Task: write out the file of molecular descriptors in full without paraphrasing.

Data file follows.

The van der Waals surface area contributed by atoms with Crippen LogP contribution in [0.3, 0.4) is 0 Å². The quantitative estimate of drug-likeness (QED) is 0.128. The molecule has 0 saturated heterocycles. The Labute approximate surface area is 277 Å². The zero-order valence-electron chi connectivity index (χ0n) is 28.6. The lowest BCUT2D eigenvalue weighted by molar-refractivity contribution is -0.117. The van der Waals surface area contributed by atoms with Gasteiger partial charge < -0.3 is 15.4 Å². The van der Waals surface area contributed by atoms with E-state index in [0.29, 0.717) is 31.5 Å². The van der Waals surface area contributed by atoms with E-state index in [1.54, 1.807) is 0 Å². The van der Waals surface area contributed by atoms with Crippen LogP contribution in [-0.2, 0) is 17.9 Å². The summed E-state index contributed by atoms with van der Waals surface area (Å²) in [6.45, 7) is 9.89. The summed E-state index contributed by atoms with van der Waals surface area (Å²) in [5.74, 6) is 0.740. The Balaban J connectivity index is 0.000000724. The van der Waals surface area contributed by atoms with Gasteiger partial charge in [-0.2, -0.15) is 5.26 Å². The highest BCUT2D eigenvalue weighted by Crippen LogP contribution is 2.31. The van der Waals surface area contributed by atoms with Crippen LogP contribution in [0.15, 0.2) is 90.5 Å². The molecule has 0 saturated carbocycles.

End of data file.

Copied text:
The van der Waals surface area contributed by atoms with Crippen LogP contribution in [0.3, 0.4) is 0 Å². The quantitative estimate of drug-likeness (QED) is 0.128. The molecule has 0 saturated heterocycles. The Labute approximate surface area is 277 Å². The zero-order valence-electron chi connectivity index (χ0n) is 28.6. The lowest BCUT2D eigenvalue weighted by molar-refractivity contribution is -0.117. The van der Waals surface area contributed by atoms with Gasteiger partial charge < -0.3 is 15.4 Å². The van der Waals surface area contributed by atoms with E-state index in [0.29, 0.717) is 31.5 Å². The van der Waals surface area contributed by atoms with E-state index in [1.54, 1.807) is 0 Å². The van der Waals surface area contributed by atoms with Crippen LogP contribution in [-0.2, 0) is 17.9 Å². The summed E-state index contributed by atoms with van der Waals surface area (Å²) in [6.45, 7) is 9.89. The summed E-state index contributed by atoms with van der Waals surface area (Å²) in [5.74, 6) is 0.740. The Balaban J connectivity index is 0.000000724. The van der Waals surface area contributed by atoms with Gasteiger partial charge in [-0.2, -0.15) is 5.26 Å². The highest BCUT2D eigenvalue weighted by Crippen LogP contribution is 2.31. The van der Waals surface area contributed by atoms with Crippen LogP contribution in [0.15, 0.2) is 90.5 Å². The molecule has 0 saturated carbocycles.